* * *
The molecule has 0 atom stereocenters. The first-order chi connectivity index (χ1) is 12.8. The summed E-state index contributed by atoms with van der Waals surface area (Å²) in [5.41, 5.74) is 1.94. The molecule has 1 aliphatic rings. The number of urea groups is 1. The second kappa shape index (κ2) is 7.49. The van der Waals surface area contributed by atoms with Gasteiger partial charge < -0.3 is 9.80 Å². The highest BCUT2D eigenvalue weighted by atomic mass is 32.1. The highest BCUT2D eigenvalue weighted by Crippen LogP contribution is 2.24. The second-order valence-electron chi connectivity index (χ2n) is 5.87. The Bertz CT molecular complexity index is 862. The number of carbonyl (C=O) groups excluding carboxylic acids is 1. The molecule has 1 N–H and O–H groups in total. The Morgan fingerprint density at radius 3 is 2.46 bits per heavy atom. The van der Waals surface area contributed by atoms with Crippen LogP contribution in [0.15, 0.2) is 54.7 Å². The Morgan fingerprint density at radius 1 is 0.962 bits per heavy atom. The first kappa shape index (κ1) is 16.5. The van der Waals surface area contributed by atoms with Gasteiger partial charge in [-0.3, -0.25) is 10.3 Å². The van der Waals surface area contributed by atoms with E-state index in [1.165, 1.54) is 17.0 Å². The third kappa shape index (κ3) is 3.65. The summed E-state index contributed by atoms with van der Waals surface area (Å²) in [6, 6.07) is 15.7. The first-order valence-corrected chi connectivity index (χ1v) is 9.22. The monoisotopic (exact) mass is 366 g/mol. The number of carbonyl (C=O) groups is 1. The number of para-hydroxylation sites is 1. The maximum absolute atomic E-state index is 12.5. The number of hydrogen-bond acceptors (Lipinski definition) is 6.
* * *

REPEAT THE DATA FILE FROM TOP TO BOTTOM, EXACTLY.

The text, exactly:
The molecule has 0 atom stereocenters. The first-order chi connectivity index (χ1) is 12.8. The summed E-state index contributed by atoms with van der Waals surface area (Å²) in [5.41, 5.74) is 1.94. The molecule has 1 aliphatic rings. The number of urea groups is 1. The second kappa shape index (κ2) is 7.49. The van der Waals surface area contributed by atoms with Gasteiger partial charge < -0.3 is 9.80 Å². The highest BCUT2D eigenvalue weighted by atomic mass is 32.1. The highest BCUT2D eigenvalue weighted by Crippen LogP contribution is 2.24. The second-order valence-electron chi connectivity index (χ2n) is 5.87. The Bertz CT molecular complexity index is 862. The number of carbonyl (C=O) groups excluding carboxylic acids is 1. The molecule has 1 N–H and O–H groups in total. The Morgan fingerprint density at radius 3 is 2.46 bits per heavy atom. The van der Waals surface area contributed by atoms with Crippen LogP contribution in [0.15, 0.2) is 54.7 Å². The Morgan fingerprint density at radius 1 is 0.962 bits per heavy atom. The first kappa shape index (κ1) is 16.5. The van der Waals surface area contributed by atoms with Gasteiger partial charge in [-0.3, -0.25) is 10.3 Å². The van der Waals surface area contributed by atoms with E-state index in [1.165, 1.54) is 17.0 Å². The third kappa shape index (κ3) is 3.65. The summed E-state index contributed by atoms with van der Waals surface area (Å²) in [6, 6.07) is 15.7. The first-order valence-corrected chi connectivity index (χ1v) is 9.22. The monoisotopic (exact) mass is 366 g/mol. The number of carbonyl (C=O) groups is 1. The number of para-hydroxylation sites is 1. The maximum absolute atomic E-state index is 12.5. The number of hydrogen-bond acceptors (Lipinski definition) is 6.